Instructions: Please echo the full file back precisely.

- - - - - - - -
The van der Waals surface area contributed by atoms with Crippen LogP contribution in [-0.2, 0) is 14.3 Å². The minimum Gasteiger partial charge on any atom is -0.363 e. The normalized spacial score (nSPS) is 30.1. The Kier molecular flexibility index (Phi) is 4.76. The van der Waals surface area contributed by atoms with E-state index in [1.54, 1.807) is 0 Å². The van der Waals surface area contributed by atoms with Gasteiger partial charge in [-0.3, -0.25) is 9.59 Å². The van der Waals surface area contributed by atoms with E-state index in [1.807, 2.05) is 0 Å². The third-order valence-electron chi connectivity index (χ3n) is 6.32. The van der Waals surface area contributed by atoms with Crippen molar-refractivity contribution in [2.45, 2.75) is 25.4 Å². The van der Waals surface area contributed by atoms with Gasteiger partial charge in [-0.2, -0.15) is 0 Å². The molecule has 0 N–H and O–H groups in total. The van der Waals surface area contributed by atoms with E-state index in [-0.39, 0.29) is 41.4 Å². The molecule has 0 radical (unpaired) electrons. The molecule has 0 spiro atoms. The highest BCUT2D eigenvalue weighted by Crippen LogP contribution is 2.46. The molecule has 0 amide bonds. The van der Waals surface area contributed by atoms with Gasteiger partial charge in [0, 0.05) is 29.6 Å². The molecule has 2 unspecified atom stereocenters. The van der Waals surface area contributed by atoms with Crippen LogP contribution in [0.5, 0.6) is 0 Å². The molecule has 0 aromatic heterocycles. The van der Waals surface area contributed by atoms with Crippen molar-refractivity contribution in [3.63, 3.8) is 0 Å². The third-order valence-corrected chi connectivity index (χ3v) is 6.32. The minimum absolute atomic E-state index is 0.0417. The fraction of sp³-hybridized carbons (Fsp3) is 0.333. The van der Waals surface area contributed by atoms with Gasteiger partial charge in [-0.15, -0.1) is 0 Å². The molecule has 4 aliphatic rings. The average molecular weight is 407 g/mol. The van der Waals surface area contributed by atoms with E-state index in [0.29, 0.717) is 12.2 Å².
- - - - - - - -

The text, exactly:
The van der Waals surface area contributed by atoms with Crippen LogP contribution in [-0.2, 0) is 14.3 Å². The minimum Gasteiger partial charge on any atom is -0.363 e. The normalized spacial score (nSPS) is 30.1. The Kier molecular flexibility index (Phi) is 4.76. The van der Waals surface area contributed by atoms with E-state index in [1.54, 1.807) is 0 Å². The van der Waals surface area contributed by atoms with Gasteiger partial charge in [-0.3, -0.25) is 9.59 Å². The van der Waals surface area contributed by atoms with E-state index in [1.807, 2.05) is 0 Å². The third-order valence-electron chi connectivity index (χ3n) is 6.32. The van der Waals surface area contributed by atoms with Crippen molar-refractivity contribution in [2.45, 2.75) is 25.4 Å². The van der Waals surface area contributed by atoms with Gasteiger partial charge in [-0.2, -0.15) is 0 Å². The molecule has 0 N–H and O–H groups in total. The van der Waals surface area contributed by atoms with E-state index in [-0.39, 0.29) is 41.4 Å². The molecule has 0 radical (unpaired) electrons. The molecule has 0 spiro atoms. The highest BCUT2D eigenvalue weighted by Crippen LogP contribution is 2.46. The molecule has 0 amide bonds. The van der Waals surface area contributed by atoms with Gasteiger partial charge in [0, 0.05) is 29.6 Å². The molecule has 2 unspecified atom stereocenters. The van der Waals surface area contributed by atoms with Crippen LogP contribution in [0.5, 0.6) is 0 Å². The molecule has 0 aromatic heterocycles. The van der Waals surface area contributed by atoms with Crippen molar-refractivity contribution in [3.63, 3.8) is 0 Å². The third-order valence-corrected chi connectivity index (χ3v) is 6.32. The minimum absolute atomic E-state index is 0.0417. The fraction of sp³-hybridized carbons (Fsp3) is 0.333. The van der Waals surface area contributed by atoms with Gasteiger partial charge in [-0.15, -0.1) is 0 Å². The molecule has 4 aliphatic rings. The average molecular weight is 407 g/mol. The van der Waals surface area contributed by atoms with E-state index in [0.29, 0.717) is 12.2 Å².